Strode has watched the opioid epidemic grow firsthand both through the foot traffic in his gym, and through his social media and email accounts.
“It can be overwhelming the number of loved ones that reach out to us, wanting Phoenix in their community,” he said. “They basically say, ‘I feel like Phoenix could help my loved one if we could just get them to you or they say, I know that Phoenix would have helped my son or daughter.”
Prior to the Koch investment, Strode said the gym was overwhelmed by requests to help individuals caught up in the opioid crisis. He recounted how one woman reached out to offer money to help fund a gym in her town in the hopes of saving her son. But by the time they got there, he had overdosed.
“We were trying to meet that need but the scale and organization quick enough to meet that need and make it sustainable is really hard,” he said.
Strode said that the gym has received a collection of government grants over the years but described the funding as “whimsical” and prone to the changing fancies of whatever party is in charge.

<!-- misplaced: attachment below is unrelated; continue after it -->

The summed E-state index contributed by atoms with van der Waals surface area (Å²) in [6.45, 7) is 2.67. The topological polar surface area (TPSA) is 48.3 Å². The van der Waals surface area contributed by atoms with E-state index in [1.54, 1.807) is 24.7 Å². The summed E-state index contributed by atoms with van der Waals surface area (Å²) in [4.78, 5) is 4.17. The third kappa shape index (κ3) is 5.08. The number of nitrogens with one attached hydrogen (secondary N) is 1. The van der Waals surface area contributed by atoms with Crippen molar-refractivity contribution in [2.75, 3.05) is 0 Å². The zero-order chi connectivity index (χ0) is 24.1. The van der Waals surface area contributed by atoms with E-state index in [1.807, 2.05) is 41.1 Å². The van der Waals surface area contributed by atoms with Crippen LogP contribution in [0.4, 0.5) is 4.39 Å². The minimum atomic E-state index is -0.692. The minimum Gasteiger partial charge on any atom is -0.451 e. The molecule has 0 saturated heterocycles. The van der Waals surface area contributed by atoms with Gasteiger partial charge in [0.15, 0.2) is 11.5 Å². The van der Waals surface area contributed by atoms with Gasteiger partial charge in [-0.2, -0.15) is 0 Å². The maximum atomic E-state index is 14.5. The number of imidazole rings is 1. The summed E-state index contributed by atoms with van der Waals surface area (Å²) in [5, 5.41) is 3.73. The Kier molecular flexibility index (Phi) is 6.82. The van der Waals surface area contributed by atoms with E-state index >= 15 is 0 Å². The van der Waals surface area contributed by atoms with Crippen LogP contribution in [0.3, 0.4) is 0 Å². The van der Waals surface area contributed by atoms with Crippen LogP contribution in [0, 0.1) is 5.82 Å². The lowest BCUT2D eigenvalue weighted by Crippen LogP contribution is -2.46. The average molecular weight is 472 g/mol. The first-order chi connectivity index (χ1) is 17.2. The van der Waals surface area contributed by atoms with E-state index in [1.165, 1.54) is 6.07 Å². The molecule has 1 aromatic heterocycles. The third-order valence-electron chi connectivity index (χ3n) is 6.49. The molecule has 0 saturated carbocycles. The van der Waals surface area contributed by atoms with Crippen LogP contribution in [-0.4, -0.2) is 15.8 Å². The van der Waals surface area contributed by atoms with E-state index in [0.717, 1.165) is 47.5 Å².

“I think that at a policy level we have to look at innovative programs. We have to put in place things that protect folks from stepping into do it in the first place and I think it would be easy— prescription drugs is a faucet we can turn it off,” he said. “Dentists are prescribing drugs that used to be end of life drugs—to manage pain at the end of life from cancer or something like that. Now you can get 15 days of it if you get a tooth pulled.”
He added, “I think we need to look at that whole system and look at how pharmaceutical companies can capitalize on addiction and people that make drugs that put us on to this stuff are making drugs to take us off of it - there’s not a solution in there. We are going at it with tactics, not a strategy.”